Chaffin column: Relay for Life holds annual survivors dinner

Published 12:00 am Wednesday, December 2, 2009

A lady I talked to last week said she looked upon cancer survivors as heroes.
More than a year after my double mastectomy for breast cancer and nine months after the grueling chemotherapy, I don’t feel much like a hero. But as I looked around the Rowan County Relay for Life Survivors Dinner Tuesday night, I began to understand what she meant.
The 347 survivors gathered in the J.F. Hurley Family YMCA wore “Celebrating Survivorship” stickers listing their years of survival. Mine said “18 and 1.” The 18 represented the years since the last of five surgeries and six weeks of radiation treatments for a fibrosarcoma in my left shoulder.
The numbers on the stickers varied from a few months to many years. Pat Fraley had the most years of cancer survivorship with 42.
Brooke Moose, senior community manager for the American Cancer Society, said the forms turned in by cancer survivors at the dinner represented more than 1,700 years. Counting the people who had not turned in their forms, she estimated the number at closer to 2,500.
The women in my Living in Pink breast cancer survivor support group represented 36 years and eight months of survivorship.
Six youth cancer survivors were at the dinner, including my good friend, 15-year-old Quinn Scarvey, a five-year survivor. Fourteen-year-old Savannah Hinson, a 12-year survivor, will speak with her mother, Emily, during the Luminary Service at the May 2-3 Relay for Life.
It was a wonderful evening with a fish dinner cooked and served by members of Wittenberg Lutheran Church of Granite Quarry. I spent most of the night looking at the faces of the survivors and the 210 caregivers accompanying them.
Some of the faces were young. Others were old, and in between. Looking around, my eyes filled with tears of compassion and love for my comrades.
We did not fight together on a battlefield, but we have been and continue to be warriors fighting for our lives. Some of us are veteran fighters. Others are just beginning with newly-bald heads or finishing up with new hair growing back like mine.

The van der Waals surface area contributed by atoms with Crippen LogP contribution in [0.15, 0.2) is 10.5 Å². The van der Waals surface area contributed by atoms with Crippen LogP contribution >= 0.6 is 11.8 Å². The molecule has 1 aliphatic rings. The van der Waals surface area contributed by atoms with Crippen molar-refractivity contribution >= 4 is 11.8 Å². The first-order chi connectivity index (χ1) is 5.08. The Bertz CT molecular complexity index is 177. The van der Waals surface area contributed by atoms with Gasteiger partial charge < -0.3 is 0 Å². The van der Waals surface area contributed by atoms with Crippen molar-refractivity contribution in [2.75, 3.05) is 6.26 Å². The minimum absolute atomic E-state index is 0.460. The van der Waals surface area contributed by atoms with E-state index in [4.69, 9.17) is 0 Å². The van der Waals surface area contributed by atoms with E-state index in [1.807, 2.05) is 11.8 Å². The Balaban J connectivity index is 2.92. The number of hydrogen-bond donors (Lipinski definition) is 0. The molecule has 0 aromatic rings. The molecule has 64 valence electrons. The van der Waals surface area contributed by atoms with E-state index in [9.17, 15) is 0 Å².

When I had my portacath taken out a month or so ago, I asked one of the nurses at Maplewood Vein and Vascular Clinic in Winston-Salem if I could keep it. I was sedated and my head covered with a blue tarp when they put it in my chest so the chemotherapy could be infused directly into my jugular vein, so I didn’t get a chance to see it.
I was surprised when I opened the plastic container with the port inside. It was metallic purple and shaped like a heart.
After months of fighting the longest and most difficult battle of my life, I had my own purple heart. I carried it around and showed it to my family, friends and coworkers, who feel like my family and friends.
In those first few days, my purple heart became one of my most treasured possessions. My dear friend, Rose Post, even bought a necklace for me to wear it on as a pendant.
I have worn the necklace ó which also became a treasured possession because it’s from Rose ó several times, but I have yet to wear the purple heart portacath.
I might someday. Perhaps it will be my way of marking the anniversary dates of my surgery: one, two, three … 10, 11 … 20, 21, 22 … 30 … 40 …
Like all cancer survivors, I hope and pray for a long life. In the meantime, I try to make each and every day count.
For me, that means telling as many people’s stories as I can in the Salisbury Post. Though I’m hoping to soon graduate to writing books, I consider it a great privilege to write about the people and events of Rowan County and look forward to coming to work every day.
Making each day count means enjoying the beauty of this earth as if I’m seeing it for the very first time and doing what I can to protect and preserve it.
It means spending as much time as possible with my family and friends and letting them know how much I love them. And oh, how I love them.
Making each day count means thanking God every morning and every night for my life and for being with me through the dark night of my soul. The sun is back out, shining brightly, and my heart is filled with joy.
Contact Kathy Chaffin at 704-797-4249 or kchaffin